WASHINGTON – Touting a report showing 44 school shootings nationally in the past 14 months, Maryland moms joined others on Capitol Hill Wednesday morning urging lawmakers to take action on gun control.
The event, sponsored by Moms Demand Action for Gun Sense in America and Mayors Against Illegal Guns, featured an analysis of school shootings since the tragedy at Sandy Hook Elementary School in Newtown, Conn., in 2012.
The report documented 28 deaths and 37 non-fatal injuries in school shootings since Sandy Hook.
It also said that in the first six weeks of 2014 alone there were 13 school shootings, including one eight-day period in which there were four shootings in K-12 schools.
The groups want to tighten background check loopholes and give law enforcement more tools to combat gun trafficking.
Jenifer Pauliukonis, chapter leader for Maryland’s Moms Demand Action, who brought cupcakes and Valentine’s cards for lawmakers, said Wednesday’s event was inspiring and she is optimistic that Congress will pass gun control laws.
“Change is going to come, maybe not with this Congress. We might need some people to get voted out, but the change will come and lives are going to be saved,” Pauliukonis said.
Despite the optimism of gun control advocates, the fact remains that Congress has failed to pass any gun control legislation since Sandy Hook.
Sen. Chris Murphy, D-Conn., said Congress’ inaction is unacceptable and Americans should be outraged.
“The response from Congress is at best indifference and I would argue at times complicit,” Murphy said.
He said the Senate is debating a bill to allow individuals to bring guns into post offices.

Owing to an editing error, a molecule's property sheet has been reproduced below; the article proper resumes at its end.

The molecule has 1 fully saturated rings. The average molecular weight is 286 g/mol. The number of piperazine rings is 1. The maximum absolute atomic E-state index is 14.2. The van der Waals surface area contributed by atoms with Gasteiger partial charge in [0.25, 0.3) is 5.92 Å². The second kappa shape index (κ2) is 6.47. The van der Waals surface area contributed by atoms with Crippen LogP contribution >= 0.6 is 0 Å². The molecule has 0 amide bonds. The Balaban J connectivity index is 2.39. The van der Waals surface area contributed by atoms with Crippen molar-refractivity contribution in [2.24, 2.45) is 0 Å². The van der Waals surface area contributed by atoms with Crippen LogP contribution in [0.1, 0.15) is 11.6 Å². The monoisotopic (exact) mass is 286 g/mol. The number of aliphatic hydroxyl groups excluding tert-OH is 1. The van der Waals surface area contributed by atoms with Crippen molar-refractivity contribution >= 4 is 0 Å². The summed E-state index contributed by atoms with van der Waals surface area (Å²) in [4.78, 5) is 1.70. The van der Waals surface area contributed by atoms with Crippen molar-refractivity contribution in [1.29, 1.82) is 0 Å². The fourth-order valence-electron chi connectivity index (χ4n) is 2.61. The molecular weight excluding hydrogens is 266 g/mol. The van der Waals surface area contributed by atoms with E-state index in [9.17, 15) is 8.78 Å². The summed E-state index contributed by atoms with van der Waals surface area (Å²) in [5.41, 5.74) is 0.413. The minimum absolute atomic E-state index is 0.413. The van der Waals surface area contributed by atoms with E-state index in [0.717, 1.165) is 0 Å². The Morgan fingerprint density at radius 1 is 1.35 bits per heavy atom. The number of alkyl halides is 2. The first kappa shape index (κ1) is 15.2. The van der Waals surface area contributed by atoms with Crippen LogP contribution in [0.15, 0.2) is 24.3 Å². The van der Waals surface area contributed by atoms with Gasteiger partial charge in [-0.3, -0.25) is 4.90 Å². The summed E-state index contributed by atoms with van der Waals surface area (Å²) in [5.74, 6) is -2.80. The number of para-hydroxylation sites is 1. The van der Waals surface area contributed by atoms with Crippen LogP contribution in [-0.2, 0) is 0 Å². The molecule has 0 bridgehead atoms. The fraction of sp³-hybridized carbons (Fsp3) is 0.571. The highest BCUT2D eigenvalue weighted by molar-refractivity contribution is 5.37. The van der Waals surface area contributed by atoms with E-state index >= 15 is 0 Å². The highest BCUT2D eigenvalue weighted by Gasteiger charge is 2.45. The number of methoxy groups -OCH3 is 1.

“In the face of record numbers of shootings on public property the response of the United States Senate might actually be to increase the ability for individuals to bring guns on to public property,” Murphy said.
Where Congress has stalled, Maryland has succeeded. Maryland passed a new gun control law that became effective on Oct. 1. The law, considered one of the toughest in the nation, requires handgun purchasers to get fingerprinted and take gun safety courses.
Michael Faith, marketing director at Hendershot’s Sporting Goods in Hagerstown, said his company took a big hit on its handgun sales after Maryland’s law passed.
“In September we had our best month ever in handgun sales. In October we had a 99 percent reduction in handgun sales. We still have not recovered those sales,” Faith said.
Faith thinks there are controls already in place that are working at the state level. He also said that most pro-gun people would agree with background checks and most don’t mind having a seven-day waiting period.
“If you want to do something meaningful right now you have to address the mental health aspect,” Faith said.
Moms Demand Action launched 14 months ago, following the school shooting in Newtown that resulted in the death of 20 children and six adults. The group claims 150,000 members nationwide, about 700 of them in Maryland.
In December, the group joined with Mayors Against Illegal Guns, a gun-control group founded and financed by former New York Mayor Michael Bloomberg. Baltimore Mayor Stephanie Rawlings-Blake and Laurel Mayor Craig Moe were among the handful of Maryland mayors who signed on to the group.
“The citizens of Baltimore know all too well the tragedy and grief caused by gun violence. We must stay committed in our mission to end gun violence in order to make every city and town in America safer,” Rawlings-Blake said in an email.
In 2008, while pregnant with her son, Jennifer Stapleton of Cheverly was carjacked.
“That experience showed me that it is way too easy for violent people to get hold of a gun,” Stapleton said.
Stapleton too is convinced that change will come and lawmakers will have no choice but to pass gun reform laws.
“There are millions of moms across the country. We will continue to put pressure on legislators,” Stapleton said. “We are committed to keeping our kids safe. We know this is a long-term fight and we know we are up to it.”